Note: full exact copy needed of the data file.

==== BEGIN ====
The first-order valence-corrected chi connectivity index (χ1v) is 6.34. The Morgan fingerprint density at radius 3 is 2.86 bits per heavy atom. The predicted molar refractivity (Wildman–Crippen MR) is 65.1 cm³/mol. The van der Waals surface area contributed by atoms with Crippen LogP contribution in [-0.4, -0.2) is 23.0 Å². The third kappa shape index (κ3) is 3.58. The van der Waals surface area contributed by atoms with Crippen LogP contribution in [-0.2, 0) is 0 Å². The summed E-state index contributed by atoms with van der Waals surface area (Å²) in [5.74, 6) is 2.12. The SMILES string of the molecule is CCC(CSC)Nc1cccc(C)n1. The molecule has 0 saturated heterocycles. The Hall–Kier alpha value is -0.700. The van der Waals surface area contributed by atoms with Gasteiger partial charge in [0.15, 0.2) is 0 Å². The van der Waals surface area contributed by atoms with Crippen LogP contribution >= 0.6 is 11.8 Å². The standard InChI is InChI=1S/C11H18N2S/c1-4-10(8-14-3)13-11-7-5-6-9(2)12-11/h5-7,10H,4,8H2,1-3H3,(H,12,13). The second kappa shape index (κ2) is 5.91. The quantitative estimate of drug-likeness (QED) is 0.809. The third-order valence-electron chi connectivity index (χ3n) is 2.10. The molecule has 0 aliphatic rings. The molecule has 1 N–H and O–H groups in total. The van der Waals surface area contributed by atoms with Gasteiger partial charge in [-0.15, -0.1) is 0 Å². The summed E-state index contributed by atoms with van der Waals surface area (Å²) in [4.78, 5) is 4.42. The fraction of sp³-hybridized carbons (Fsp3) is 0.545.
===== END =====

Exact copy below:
The first-order valence-corrected chi connectivity index (χ1v) is 6.34. The Morgan fingerprint density at radius 3 is 2.86 bits per heavy atom. The predicted molar refractivity (Wildman–Crippen MR) is 65.1 cm³/mol. The van der Waals surface area contributed by atoms with Crippen LogP contribution in [-0.4, -0.2) is 23.0 Å². The third kappa shape index (κ3) is 3.58. The van der Waals surface area contributed by atoms with Crippen LogP contribution in [-0.2, 0) is 0 Å². The summed E-state index contributed by atoms with van der Waals surface area (Å²) in [5.74, 6) is 2.12. The SMILES string of the molecule is CCC(CSC)Nc1cccc(C)n1. The molecule has 0 saturated heterocycles. The Hall–Kier alpha value is -0.700. The van der Waals surface area contributed by atoms with Gasteiger partial charge in [0.15, 0.2) is 0 Å². The van der Waals surface area contributed by atoms with Crippen LogP contribution >= 0.6 is 11.8 Å². The standard InChI is InChI=1S/C11H18N2S/c1-4-10(8-14-3)13-11-7-5-6-9(2)12-11/h5-7,10H,4,8H2,1-3H3,(H,12,13). The second kappa shape index (κ2) is 5.91. The quantitative estimate of drug-likeness (QED) is 0.809. The third-order valence-electron chi connectivity index (χ3n) is 2.10. The molecule has 0 aliphatic rings. The molecule has 1 N–H and O–H groups in total. The van der Waals surface area contributed by atoms with Gasteiger partial charge in [-0.15, -0.1) is 0 Å². The summed E-state index contributed by atoms with van der Waals surface area (Å²) in [4.78, 5) is 4.42. The fraction of sp³-hybridized carbons (Fsp3) is 0.545.